This Isn't the Way It Was Supposed to Happen
Laura MacCorkle Laura MacCorkle's Weblog
- 2008 Aug 20
Last night, I watched my television in utter disbelief as track-and-field star LoLo Jones stumbled and fell in the '08 Olympic finals of the 100-meter hurdles.
My heart ached for this American athlete who was heavily favored to win this race and whose back story could probably be a movie-of-the-week (raised by a single mother and moving from apartment to apartment with four other siblings throughout her life; they even lived in a church basement for a while).
Here, in less than 60 seconds, her years of practice and training and strict eating requirements meant nothing. Her goal was in sight, but a collision with the 10th barrier caused her to stumble and fall short of first place. She ended up crossing the finish line in 7th place.
At that moment, I wondered what was going through LoLo’s mind. She collapsed to the racetrack and got on her knees. With her hands on her head, I’m sure she must have thought: This isn’t the way it was supposed to happen!
All of the preparation, all of the strategy, all of the expectations—it meant nothing at all at that point. But apparently, this was what was supposed to happen.
Had I my own children or had my teenaged niece and nephew been watching with me, I would have discussed this incident with them. I’m sure we would have tossed around questions such as …Why did God allow this to happen to her? Does she have a right to be upset or angry? Should she give up or keep trying and hold out hopes for the 2012 Olympics? What would you do if something you had worked so hard for just slipped through your fingers? How should we respond to loss and dissapointment in our lives? What is the right attitude to have?
Later in the broadcast, the television cameras caught a shot of LoLo leaning against the wall underneath the stands, crying her eyes out. It was a private moment that definitely showed the agony of defeat. I winced a little and thought perhaps I shouldn’t be seeing this personal scene. But it reminded me that we are all human. We are not machines. We feel and we hurt and we must process what obstacles and defeats come our way, whether in an Olympic race or in everyday life. Our tears and our audible cries help us to do that. It is a natural expression.
Other athletes in the ’08 Olympics have tasted defeat or eventual outcomes that probably weren’t what they thought was supposed to happen either: Nastia Liukin "tying" another gymnast’s score but still not winning the gold medal in the uneven bars; Sanya Richards not winning the gold in the 400-meter race for which she was the favorite.
Thanks to television, we’re given a very up-close-and-personal look at these athletes and their responses to dissapointments in competition—whether it makes us uncomfortable or not. And I think it’s only natural that we, the spectators, want to process these feelings and situations as well. What would we do? How would we respond? And what can we learn?
First, we can take comfort in the fact that world-class athletes are human, just like you and me. They must deal with loss and dashed expectations, too. We are not alone in this regard.
Also, we have the power to control how we respond in these situations. Will we choose to learn from loss or will we become bitter and point the finger of blame or responsibility at anything or anyone else? Will we respond with dignity and class or will we lower ourselves to a victim’s-mentality level?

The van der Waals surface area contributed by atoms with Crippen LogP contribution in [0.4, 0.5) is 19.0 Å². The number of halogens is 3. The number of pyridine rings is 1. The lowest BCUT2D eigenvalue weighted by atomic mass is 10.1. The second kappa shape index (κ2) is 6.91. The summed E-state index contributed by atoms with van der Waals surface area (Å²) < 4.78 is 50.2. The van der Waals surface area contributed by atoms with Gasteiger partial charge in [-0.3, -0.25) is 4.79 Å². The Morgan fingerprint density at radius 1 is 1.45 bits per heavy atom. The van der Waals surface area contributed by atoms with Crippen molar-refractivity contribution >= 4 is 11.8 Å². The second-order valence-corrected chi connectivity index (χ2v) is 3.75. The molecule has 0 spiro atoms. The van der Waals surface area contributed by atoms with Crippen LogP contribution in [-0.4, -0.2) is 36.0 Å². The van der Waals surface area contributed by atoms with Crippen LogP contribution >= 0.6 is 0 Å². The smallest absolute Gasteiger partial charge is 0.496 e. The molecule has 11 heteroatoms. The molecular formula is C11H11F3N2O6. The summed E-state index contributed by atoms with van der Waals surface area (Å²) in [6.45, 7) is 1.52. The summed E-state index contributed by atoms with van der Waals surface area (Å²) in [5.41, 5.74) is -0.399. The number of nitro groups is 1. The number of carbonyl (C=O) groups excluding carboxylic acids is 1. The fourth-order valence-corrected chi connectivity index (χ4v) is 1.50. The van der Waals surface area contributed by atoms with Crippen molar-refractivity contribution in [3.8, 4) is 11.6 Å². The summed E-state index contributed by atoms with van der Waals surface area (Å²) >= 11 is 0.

In some cases in life, it really just doesn't feel fair. You may have done everything possible, gone the extra mile, dotted all the i’s and crossed all the t’s … and still, still it’s not good enough. And you don’t “win” or achieve the outcome you were working toward and thought would happen.
Sanya Richards, who had the third fastest time in the world and the second fastest in the field before her 400-m race, had only 80 meters left to go when a hamstring cramp slowed her down. As she rounded the final curve, her course was unexpectedly changed. And her destiny was forever altered.
Afterward, she said this regarding her botched attempt for the gold: “… I feel like everything happens for a reason. I just don’t know what this one is … I don’t know what lesson I have left to learn.”
No blaming. No finger-pointing. No cursing. Just questioning. And hurting. Why? And how? And what am I supposed to do now?
What better response can any of us have to dissappointment in life? Yes, our hearts will break, but we need to keep them open and ready to receive whatever instruction is coming from the Lord. What do you want me to learn from this loss in my life? How can I be an example to others of your goodness and faithfulness to me despite this heartache?
It’s not easy to rally back when something happens that makes you say: “This isn’t the way it was supposed to happen!” But I think it’s this time of response to whatever God wants to teach us and work out in our lives that is what is most important.
Later on, as time has passed and hopefully some wounds have begun to heal, perhaps then we can look back and say: “This is exactly what was supposed to happen. Thank you, Lord, for carrying me through. I will boast in my weakness and delight in your strength. You are my God and my rock. You are working in me! And in you, I will put my trust.”
We are hard pressed on every side, but not crushed; perplexed, but not in despair; persecuted, but not abandoned; struck down, but not destroyed. …
Therefore, we do not lose heart. Though outwardly we are wasting away, yet inwardly we are being renewed day by day. For our light and momentary troubles are achieving for us a glory that far outweighs them all. So we fix our eyes not on what is seen, but on what is unseen. For what is seen is temporary, but what is unseen is eternal.